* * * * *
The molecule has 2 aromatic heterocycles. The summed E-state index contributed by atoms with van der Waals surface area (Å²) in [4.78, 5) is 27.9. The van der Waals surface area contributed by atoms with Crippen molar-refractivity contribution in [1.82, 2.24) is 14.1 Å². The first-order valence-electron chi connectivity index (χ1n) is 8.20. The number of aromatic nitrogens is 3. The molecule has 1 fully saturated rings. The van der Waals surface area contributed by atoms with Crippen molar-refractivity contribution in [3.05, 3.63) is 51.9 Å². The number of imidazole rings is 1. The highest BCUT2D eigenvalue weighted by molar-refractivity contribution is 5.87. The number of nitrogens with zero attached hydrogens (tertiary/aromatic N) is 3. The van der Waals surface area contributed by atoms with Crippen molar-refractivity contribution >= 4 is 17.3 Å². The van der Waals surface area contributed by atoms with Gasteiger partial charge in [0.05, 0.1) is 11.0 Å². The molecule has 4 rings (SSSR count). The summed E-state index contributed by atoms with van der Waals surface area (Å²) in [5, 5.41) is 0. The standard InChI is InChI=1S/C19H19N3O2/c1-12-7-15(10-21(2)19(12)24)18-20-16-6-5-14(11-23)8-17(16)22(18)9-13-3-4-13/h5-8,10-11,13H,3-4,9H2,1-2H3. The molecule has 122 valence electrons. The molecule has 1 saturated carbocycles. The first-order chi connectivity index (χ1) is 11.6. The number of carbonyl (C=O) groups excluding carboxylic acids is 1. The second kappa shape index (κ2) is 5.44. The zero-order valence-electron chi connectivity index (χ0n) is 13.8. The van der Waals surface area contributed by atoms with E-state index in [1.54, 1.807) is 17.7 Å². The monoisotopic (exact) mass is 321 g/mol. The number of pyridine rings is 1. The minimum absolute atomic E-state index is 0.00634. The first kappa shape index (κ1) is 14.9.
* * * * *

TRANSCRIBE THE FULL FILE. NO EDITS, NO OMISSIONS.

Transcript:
The molecule has 2 aromatic heterocycles. The summed E-state index contributed by atoms with van der Waals surface area (Å²) in [4.78, 5) is 27.9. The van der Waals surface area contributed by atoms with Crippen molar-refractivity contribution in [1.82, 2.24) is 14.1 Å². The first-order valence-electron chi connectivity index (χ1n) is 8.20. The number of aromatic nitrogens is 3. The molecule has 1 fully saturated rings. The van der Waals surface area contributed by atoms with Crippen molar-refractivity contribution in [3.05, 3.63) is 51.9 Å². The number of imidazole rings is 1. The highest BCUT2D eigenvalue weighted by molar-refractivity contribution is 5.87. The number of nitrogens with zero attached hydrogens (tertiary/aromatic N) is 3. The van der Waals surface area contributed by atoms with Crippen molar-refractivity contribution >= 4 is 17.3 Å². The van der Waals surface area contributed by atoms with Gasteiger partial charge in [0.05, 0.1) is 11.0 Å². The molecule has 4 rings (SSSR count). The summed E-state index contributed by atoms with van der Waals surface area (Å²) in [5, 5.41) is 0. The standard InChI is InChI=1S/C19H19N3O2/c1-12-7-15(10-21(2)19(12)24)18-20-16-6-5-14(11-23)8-17(16)22(18)9-13-3-4-13/h5-8,10-11,13H,3-4,9H2,1-2H3. The molecule has 122 valence electrons. The molecule has 1 saturated carbocycles. The first-order chi connectivity index (χ1) is 11.6. The number of carbonyl (C=O) groups excluding carboxylic acids is 1. The second kappa shape index (κ2) is 5.44. The zero-order valence-electron chi connectivity index (χ0n) is 13.8. The van der Waals surface area contributed by atoms with E-state index in [1.54, 1.807) is 17.7 Å². The monoisotopic (exact) mass is 321 g/mol. The number of pyridine rings is 1. The minimum absolute atomic E-state index is 0.00634. The first kappa shape index (κ1) is 14.9.